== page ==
Milobedzki Kazimierz

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Story of Rescue - Milobedzki Kazimierz

Kazimierz Miłobędzki was born and lived inSokołów Podlaski. In July 1941, he was appointed, by the occupying forces, to the Zarząd Nieruchomości (Real Estate Board) as an official responsible for receiving confiscated Jewish property, as well as, for collecting rent from Jews living in the ghetto and in the surrounding district. Thanks to this appointment, he was able to freely move around the sealed-off area. He could even take with him, through the gates, five Jewish helpers.

He exploited this position of trust to help those being persecuted. Moreover, thanks to acquaintances in the Arbeitsamt (Employment Office), he obtained ”Aryan papers” for Jews and enabled their travel for work in Germany. There, in a foreign environment, it would be easier for them to survive.

One of those who survived in this manner was a cousin of Dr Holcer’s, who came from Łódż. During the occuption, she went under the name of Korczak. Prior to the liquidation of the Sokołów ghetto, at the doctor’s request, Kazimierz took the girl to Warsaw and led her to an assembly point on Skaryszewska street. With Kazimierz’s help, one of his co-workers at the Board, Gołda Hochberg, left to work in the Reich. Under the false name of Franciszka Drewicz, she worked in a munitions factory in Berlin.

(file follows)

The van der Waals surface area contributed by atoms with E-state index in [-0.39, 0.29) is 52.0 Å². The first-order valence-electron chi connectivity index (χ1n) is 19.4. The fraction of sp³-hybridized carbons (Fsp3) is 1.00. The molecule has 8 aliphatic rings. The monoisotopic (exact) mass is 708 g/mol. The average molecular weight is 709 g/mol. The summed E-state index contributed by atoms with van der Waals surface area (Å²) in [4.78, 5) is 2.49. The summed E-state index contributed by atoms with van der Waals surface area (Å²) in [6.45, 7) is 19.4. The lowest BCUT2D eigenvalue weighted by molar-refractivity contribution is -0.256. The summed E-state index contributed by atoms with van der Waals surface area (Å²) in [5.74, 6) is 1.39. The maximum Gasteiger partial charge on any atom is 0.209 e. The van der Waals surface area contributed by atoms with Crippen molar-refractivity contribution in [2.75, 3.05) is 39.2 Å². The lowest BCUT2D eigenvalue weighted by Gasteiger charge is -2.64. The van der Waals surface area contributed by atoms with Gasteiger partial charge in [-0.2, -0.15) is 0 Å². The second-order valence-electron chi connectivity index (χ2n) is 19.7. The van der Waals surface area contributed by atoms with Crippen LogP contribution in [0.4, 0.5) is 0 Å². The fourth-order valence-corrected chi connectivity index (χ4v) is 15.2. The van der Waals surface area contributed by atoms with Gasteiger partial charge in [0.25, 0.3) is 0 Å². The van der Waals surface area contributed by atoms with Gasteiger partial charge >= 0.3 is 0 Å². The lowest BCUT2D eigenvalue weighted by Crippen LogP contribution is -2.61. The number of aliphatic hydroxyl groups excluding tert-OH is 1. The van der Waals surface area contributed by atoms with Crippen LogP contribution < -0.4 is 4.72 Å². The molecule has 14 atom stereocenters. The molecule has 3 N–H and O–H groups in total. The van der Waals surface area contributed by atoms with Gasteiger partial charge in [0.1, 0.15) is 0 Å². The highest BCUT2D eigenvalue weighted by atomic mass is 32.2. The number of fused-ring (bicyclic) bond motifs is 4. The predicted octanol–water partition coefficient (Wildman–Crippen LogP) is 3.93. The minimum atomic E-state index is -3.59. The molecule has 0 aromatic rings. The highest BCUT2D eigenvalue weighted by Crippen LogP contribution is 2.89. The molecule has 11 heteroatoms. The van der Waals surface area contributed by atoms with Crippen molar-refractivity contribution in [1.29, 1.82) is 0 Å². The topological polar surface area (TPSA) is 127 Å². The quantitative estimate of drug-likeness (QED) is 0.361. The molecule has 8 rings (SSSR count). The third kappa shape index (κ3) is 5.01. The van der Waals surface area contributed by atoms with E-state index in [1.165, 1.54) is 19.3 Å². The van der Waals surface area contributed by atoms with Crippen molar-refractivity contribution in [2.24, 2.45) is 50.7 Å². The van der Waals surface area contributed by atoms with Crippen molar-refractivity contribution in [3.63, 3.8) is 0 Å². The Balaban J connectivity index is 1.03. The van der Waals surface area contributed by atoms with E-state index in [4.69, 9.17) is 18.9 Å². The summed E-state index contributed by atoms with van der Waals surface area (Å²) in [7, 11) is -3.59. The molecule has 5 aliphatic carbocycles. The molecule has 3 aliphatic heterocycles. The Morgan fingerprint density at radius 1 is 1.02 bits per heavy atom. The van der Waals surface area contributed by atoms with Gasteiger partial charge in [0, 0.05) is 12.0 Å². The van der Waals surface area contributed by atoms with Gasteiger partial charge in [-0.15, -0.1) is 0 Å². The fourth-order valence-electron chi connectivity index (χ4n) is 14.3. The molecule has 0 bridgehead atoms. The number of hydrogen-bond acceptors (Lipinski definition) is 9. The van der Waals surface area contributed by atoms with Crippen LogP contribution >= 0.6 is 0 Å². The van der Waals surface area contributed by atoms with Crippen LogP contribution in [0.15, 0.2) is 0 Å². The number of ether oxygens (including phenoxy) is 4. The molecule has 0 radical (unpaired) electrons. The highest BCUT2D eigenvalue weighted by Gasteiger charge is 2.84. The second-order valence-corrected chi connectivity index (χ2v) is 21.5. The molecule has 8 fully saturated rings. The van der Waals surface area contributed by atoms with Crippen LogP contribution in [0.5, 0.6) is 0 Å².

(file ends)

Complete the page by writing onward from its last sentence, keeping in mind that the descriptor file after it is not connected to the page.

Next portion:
Kazimierz Miłobędzki also obtained a referral ”for work” for Perla Morgensztern, granddaughter of the Sokołów Podlaski rabbi, who was in hiding under the name of Genowefa Głowacka. Perla had earlier avoided being killed when the Germans had murdered four hundred Jews with whom she had worked in Szczeglacin. The girl had wandered away from the group a few hours earlier and had stayed overnight with a friend in Karczew, Mrs Wronkowska and her husband. Jan Wronkowski then obtained a birth certificate for her and referred her to Kazimierz Miłobędzki.

Following the liquidation of the ghetto, Kazimierz collected all the clothing that was left behind in the abandoned homes and distributed them to Jews who had been sent to nearby labour camps. He also provided them with food from his father’s farm.

Following liberation, Perla and Gołda returned to Sokołów. Gołda, then a minor, came under the care of the Międzynarodowa Organizacja Żydowska (International Jewish Organisation). Perla married Rabbi Newman. Later, both survivors emigrated to the United States.

Bibliography

  • Gutman Israel red. nacz., Księga Sprawiedliwych wśród Narodów Świata, Ratujący Żydów podczas Holocaustu, Kraków 2009